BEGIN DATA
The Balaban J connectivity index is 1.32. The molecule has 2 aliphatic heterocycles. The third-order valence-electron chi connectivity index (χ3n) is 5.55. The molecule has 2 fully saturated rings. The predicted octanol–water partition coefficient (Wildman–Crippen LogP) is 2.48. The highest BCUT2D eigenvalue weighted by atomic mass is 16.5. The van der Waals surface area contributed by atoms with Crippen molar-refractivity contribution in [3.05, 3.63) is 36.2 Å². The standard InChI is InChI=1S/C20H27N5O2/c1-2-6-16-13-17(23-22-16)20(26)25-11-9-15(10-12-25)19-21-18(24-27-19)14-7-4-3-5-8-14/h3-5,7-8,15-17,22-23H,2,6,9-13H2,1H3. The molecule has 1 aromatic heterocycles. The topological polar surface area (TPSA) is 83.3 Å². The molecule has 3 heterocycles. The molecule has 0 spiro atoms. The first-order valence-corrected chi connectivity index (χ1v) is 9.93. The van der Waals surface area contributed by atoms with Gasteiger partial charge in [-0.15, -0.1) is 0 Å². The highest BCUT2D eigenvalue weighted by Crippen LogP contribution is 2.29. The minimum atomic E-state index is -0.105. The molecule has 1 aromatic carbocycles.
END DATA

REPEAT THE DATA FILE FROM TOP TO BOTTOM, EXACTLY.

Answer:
The Balaban J connectivity index is 1.32. The molecule has 2 aliphatic heterocycles. The third-order valence-electron chi connectivity index (χ3n) is 5.55. The molecule has 2 fully saturated rings. The predicted octanol–water partition coefficient (Wildman–Crippen LogP) is 2.48. The highest BCUT2D eigenvalue weighted by atomic mass is 16.5. The van der Waals surface area contributed by atoms with Crippen molar-refractivity contribution in [3.05, 3.63) is 36.2 Å². The standard InChI is InChI=1S/C20H27N5O2/c1-2-6-16-13-17(23-22-16)20(26)25-11-9-15(10-12-25)19-21-18(24-27-19)14-7-4-3-5-8-14/h3-5,7-8,15-17,22-23H,2,6,9-13H2,1H3. The molecule has 1 aromatic heterocycles. The topological polar surface area (TPSA) is 83.3 Å². The molecule has 3 heterocycles. The molecule has 0 spiro atoms. The first-order valence-corrected chi connectivity index (χ1v) is 9.93. The van der Waals surface area contributed by atoms with Gasteiger partial charge in [-0.15, -0.1) is 0 Å². The highest BCUT2D eigenvalue weighted by Crippen LogP contribution is 2.29. The minimum atomic E-state index is -0.105. The molecule has 1 aromatic carbocycles.